Newton's second Law of Motion states that for a point mass, $\vec F = m \vec a$. This is a law and not a definition. So, this law only makes sense if all the physical quantities appearing in this law ...
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### Fermat's Principle: no first-order change in time?

I was reading the chapter on Fermat's principle in the Feynman lecture series. The principle is stated along these lines: "The correct statement is the following: a ray going in a certain ...
20 views

### What is recessional nonlocality?

In laymen’s terms, what is recessional nonlocality? I understand recessional means to recede or retract away, and (correct me if I’m wrong) I understand locality has something to do with quantum ...
41 views

### How does flavor change in weak interaction works with $Z$ and $W^{\pm,0}$?

How does flavor change in weak interaction works with $Z$ and $W^{\pm,0}$? I'm completely confused of how could weak interaction just "approximately" conserve the flavor, but $u,d,s,c$ could be just ...
1k views

### When exactly is a dimension spatial?

I every so often hear claims like: M-Theory predicts that there are 10 spatial dimensions! Now I'm not really sure what these claims mean. There are three spatial dimensions that I normally ...
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### How could 'rest mass' and 'invariant mass' be the same?

The terms rest mass and invariant mass are often interchanged, however i cannot reconcile these concepts: Consider a photon ...
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### Is a rotating object moving or stationary?

Because it rotates in situ, its center of mass does not move, so it is static, but it is rotating, so it is not static, then is it static or moving?
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### Rigorously define degrees of freedom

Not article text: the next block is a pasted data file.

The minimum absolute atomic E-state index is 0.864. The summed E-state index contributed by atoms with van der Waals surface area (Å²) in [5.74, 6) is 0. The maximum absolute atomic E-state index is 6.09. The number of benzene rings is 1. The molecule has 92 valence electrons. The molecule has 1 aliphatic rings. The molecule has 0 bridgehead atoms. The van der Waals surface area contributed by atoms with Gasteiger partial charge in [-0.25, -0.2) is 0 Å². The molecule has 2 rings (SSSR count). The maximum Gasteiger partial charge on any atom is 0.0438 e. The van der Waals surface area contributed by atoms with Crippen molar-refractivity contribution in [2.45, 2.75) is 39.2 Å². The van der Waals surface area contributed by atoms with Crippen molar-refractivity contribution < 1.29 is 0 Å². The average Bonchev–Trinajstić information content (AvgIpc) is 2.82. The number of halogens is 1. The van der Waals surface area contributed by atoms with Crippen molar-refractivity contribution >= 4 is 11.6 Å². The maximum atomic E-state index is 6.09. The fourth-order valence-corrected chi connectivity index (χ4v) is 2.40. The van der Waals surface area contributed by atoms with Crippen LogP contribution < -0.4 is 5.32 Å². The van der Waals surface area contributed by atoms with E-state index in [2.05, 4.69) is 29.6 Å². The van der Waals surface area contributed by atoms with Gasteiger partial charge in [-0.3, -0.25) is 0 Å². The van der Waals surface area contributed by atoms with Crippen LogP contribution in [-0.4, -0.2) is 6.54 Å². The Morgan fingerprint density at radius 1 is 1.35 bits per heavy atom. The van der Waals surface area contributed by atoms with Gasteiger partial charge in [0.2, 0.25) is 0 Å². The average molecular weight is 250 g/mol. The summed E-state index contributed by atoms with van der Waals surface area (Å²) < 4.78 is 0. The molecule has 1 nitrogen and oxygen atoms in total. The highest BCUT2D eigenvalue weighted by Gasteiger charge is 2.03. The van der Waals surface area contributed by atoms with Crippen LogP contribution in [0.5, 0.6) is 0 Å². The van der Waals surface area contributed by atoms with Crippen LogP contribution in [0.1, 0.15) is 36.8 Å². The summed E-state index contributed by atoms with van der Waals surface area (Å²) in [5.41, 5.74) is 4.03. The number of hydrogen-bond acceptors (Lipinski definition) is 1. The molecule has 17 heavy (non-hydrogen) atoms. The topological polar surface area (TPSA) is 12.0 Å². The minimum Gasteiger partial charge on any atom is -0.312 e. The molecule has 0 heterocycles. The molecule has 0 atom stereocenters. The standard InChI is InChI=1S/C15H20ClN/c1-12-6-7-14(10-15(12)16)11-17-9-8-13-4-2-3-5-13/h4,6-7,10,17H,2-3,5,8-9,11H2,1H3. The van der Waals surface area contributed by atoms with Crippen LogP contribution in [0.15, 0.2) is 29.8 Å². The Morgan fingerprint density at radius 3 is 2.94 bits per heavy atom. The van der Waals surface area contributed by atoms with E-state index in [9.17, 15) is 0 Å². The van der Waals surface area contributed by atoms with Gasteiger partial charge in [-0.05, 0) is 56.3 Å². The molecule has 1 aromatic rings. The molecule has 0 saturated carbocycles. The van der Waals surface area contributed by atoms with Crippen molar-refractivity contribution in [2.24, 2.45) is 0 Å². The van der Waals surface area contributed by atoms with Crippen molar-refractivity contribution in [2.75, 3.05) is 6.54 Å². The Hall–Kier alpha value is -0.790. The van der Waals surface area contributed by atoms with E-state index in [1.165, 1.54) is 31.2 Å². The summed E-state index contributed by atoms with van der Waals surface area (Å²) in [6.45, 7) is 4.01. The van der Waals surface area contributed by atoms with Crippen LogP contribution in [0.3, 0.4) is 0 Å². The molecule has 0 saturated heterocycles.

I want to understand if there is truly a rigorous definition for the degrees of freedom in a system. Say all of a system's physical states are contained in some set $S$. A seemingly acceptable (and I ...
50 views

### Mathematical formulation of the concept of temperature

We were taught the following. Consider three systems $A$, $B$ and $C$, which have exactly two independent variables each, $(X,Y)$, $(X’,Y’)$ and $(X’’,Y’’)$. Thermal equilibrium for $A$ and $B$ is ...
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### Sensitivity to initial conditions and predictability

Are there examples of chaotic systems that are predictable and at the same time sensible to initial conditions? or would that violate the notion of sensibility to initial conditions? Lets imaginge A ...
71 views

### General definition of symmetry in physics?

I've looked at a number of questions on what symmetries are in physics, such as this one, this one and this one. However, I found the questions and answers to be not completely satisfying because they ...
71 views

### What is the most general conception/formalization of “energy”? [duplicate]

(disclaimer: I am not a physicist). I have been taught about the concept of energy in a fairly ad-hoc way. i.e. I was simply "told" that kinetic energy equals $\frac 1 2 m v^2$, and similarly I was ...